Regression of Internal Melanoma Metastases Following Application of Topical Imiquimod to Overlying Skin
March 2011 | Volume 10 | Issue 3 | Case Report | 302 | Copyright © 2011
Anne K. Miller BS, Reginald Dusing MD, Aaron Meggison MD, Daniel Aires MD
University of Kansas School of Medicine, Departments of Dermatology and Radiology, Kansas City, KS
The prognosis for metastatic melanoma is grim, and treatment options are limited. Imiquimod is a topically applied immunemodulatorthat has been used to treat superficial cutaneous melanoma, but has not been reported to treat metastatic melanoma. We report a patient whose liver and iliac fossa melanoma metastases regressed after topical application of imiquimod cream to overlying skin. This supports further investigation of the potential use of imiquimod for metastatic melanoma.
J Drugs Dermatol. 2011;10(3):302-305.
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Imiquimod was approved by the U.S. Food and Drug Administration (FDA) in 1997. The 5% formulation is known under the trade names of Aldara and Beselna. A 3.75% formulation is now available under the trade name Zyclara. Aldara and Zyclara are manufactured by Graceway Pharmaceuticals; Beselna is manufactured by Mochida. Imiquimod binds cell surface toll-like receptors 7 and 8, and induces immune responses. Cells activated by imiquimod secrete cytokines including interferon-alpha, tumor necrosis factoralpha and interleukins 6 and 12.1 These cytokines activate Langerhans cells and initiate both innate and acquired immune responses.2–3 Imiquimod cream is widely used to treat actinic keratoses, superficial basal cell carcinomas, warts and superficial melanomas.4 It is applied topically to the skin 2–5 times per week, depending on the type of lesion and the patient’s response. Duration of imiquimod treatment typically ranges from 6–16 weeks.4 We report on a case of apparent regression of metastatic melanoma with the use of superficial imiquimod.
A 55-year-old male with a history of coronary artery disease and hyperlipidemia presented with an upper gastrointestinal bleed, melena and anemia requiring transfusion. In March 2008, an EGD showed a gastric mass originally thought to be poorly differentiated adenocarcinoma; this was treated with a gastrectomy one month later. Surgical pathology results showed gastric melanoma. A primary 0.16 mm melanoma was subsequently found on the patient’s right arm, and treated with wide local excision. PET and CT scans in May 2008 showed a metastatic mass in the right iliac fossa adjacent to the iliacus muscle. At this point, a watchful waiting approach with no systemic chemotherapy was adopted.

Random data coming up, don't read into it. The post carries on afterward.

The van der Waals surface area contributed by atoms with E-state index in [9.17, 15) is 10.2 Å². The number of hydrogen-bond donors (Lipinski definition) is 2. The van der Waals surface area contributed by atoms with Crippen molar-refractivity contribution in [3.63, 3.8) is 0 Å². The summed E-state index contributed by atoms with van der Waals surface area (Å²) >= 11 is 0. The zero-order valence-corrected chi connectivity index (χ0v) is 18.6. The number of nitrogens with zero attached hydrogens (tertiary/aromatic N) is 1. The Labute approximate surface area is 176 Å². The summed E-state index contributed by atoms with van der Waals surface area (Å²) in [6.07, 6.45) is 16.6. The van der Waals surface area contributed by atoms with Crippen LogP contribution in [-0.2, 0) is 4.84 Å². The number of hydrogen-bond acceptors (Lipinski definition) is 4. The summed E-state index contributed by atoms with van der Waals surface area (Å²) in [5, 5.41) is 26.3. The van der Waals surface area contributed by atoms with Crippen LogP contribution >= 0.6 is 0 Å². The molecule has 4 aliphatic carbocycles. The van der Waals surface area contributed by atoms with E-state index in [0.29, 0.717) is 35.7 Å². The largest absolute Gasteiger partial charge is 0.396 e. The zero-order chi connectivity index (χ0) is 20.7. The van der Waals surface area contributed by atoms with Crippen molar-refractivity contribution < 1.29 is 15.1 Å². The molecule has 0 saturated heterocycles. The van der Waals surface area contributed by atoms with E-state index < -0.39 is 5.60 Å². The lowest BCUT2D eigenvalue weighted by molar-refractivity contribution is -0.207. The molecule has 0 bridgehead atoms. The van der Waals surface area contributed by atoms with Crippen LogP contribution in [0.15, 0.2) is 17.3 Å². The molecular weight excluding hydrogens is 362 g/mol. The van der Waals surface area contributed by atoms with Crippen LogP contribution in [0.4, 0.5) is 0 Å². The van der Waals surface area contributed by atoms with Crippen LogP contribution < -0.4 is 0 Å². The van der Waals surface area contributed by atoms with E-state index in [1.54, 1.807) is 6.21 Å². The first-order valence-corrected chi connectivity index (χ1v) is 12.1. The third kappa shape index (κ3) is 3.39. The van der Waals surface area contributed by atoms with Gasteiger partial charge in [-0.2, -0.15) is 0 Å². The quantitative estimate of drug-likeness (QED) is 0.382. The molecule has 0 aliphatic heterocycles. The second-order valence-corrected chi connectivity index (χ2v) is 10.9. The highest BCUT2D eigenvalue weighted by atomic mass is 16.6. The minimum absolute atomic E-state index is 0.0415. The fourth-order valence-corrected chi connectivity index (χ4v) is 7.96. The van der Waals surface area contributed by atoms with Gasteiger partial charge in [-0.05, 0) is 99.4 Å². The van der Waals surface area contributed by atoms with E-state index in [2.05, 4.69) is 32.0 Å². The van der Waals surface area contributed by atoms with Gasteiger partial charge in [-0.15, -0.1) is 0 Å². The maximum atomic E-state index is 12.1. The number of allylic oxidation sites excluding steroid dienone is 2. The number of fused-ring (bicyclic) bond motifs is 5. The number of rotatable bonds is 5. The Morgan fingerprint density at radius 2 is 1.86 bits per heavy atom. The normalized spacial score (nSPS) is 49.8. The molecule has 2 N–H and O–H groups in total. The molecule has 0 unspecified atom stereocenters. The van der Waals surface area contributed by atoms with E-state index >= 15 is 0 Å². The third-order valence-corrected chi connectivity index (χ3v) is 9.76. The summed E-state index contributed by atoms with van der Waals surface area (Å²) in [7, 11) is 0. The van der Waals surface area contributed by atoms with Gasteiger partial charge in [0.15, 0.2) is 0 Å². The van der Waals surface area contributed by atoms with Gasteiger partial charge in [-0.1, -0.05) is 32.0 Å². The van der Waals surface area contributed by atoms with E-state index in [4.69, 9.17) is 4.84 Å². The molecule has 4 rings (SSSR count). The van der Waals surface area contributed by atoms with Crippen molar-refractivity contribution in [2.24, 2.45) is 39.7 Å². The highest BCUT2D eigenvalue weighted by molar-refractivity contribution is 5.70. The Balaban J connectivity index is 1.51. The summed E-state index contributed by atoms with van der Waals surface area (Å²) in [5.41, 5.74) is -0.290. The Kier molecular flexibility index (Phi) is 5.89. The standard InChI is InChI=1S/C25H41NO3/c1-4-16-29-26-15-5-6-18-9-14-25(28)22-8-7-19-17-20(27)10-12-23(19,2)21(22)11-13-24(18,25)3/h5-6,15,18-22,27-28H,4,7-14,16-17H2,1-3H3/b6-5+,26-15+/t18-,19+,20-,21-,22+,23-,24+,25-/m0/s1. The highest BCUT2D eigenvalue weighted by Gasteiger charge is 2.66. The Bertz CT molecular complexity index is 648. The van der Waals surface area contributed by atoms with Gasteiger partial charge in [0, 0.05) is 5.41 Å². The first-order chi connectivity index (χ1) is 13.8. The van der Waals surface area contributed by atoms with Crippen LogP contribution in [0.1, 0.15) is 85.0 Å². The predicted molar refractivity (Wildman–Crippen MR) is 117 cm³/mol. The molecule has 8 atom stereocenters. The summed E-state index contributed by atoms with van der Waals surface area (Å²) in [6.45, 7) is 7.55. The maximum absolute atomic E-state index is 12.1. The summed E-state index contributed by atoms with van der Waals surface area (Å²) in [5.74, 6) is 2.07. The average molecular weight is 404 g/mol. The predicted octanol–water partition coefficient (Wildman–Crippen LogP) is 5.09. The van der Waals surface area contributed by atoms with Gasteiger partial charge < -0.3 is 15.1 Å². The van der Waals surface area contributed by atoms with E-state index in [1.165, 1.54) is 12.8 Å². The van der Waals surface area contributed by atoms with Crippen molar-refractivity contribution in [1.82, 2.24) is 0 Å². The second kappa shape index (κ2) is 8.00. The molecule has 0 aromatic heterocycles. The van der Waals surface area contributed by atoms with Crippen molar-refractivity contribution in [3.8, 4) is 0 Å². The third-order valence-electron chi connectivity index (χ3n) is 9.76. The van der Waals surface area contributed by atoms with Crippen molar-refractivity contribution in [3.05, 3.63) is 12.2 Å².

The patient had been prescribed imiquimod cream to treat a basal cell carcinoma on the left lower eyelid. On his own, the patient decided in June 2008 to start applying imiquimod cream three times per week to his abdominal skin overlying the melanoma metastasis in his lower right quadrant. A second PET scan in August 2008 showed increased uptake in the right iliac fossa lesion as well as new metastatic lesions in the liver and right supraclavicular area. Due to disease progression, the decision was made to pursue a course of IL-2. He stopped the imiquimod to prepare for this, after having used it for three months. The patient was admitted for 14 doses of IL-2 in September 2008. After dose 13 the patient developed IL-2 associated myocarditis, so treatment was discontinued. CT scan in October 2008 showed slight increases in the hepatic metastases and no growth of the iliac fossa metastasis (Figures 1 and 2). It was determined the patient could not tolerate another cycle of IL-2. Both the patient and the oncologists agreed to take a watchful waiting approach because the patient was asymptomatic at that time.
In vitro testing of cosmetic formulations with antioxidants is complex and very often the results achieved in these studies cannot be confirmed in vivo studies. Furthermore, many clinical studies evaluating the efficacy of topical antioxidants are based on the assessment of the prevention of UV-induced erythema and sunburn cell formation.13 However, currently there is no standardized method to evaluate the complex effects of topical formulations combining different antioxidant ingredients.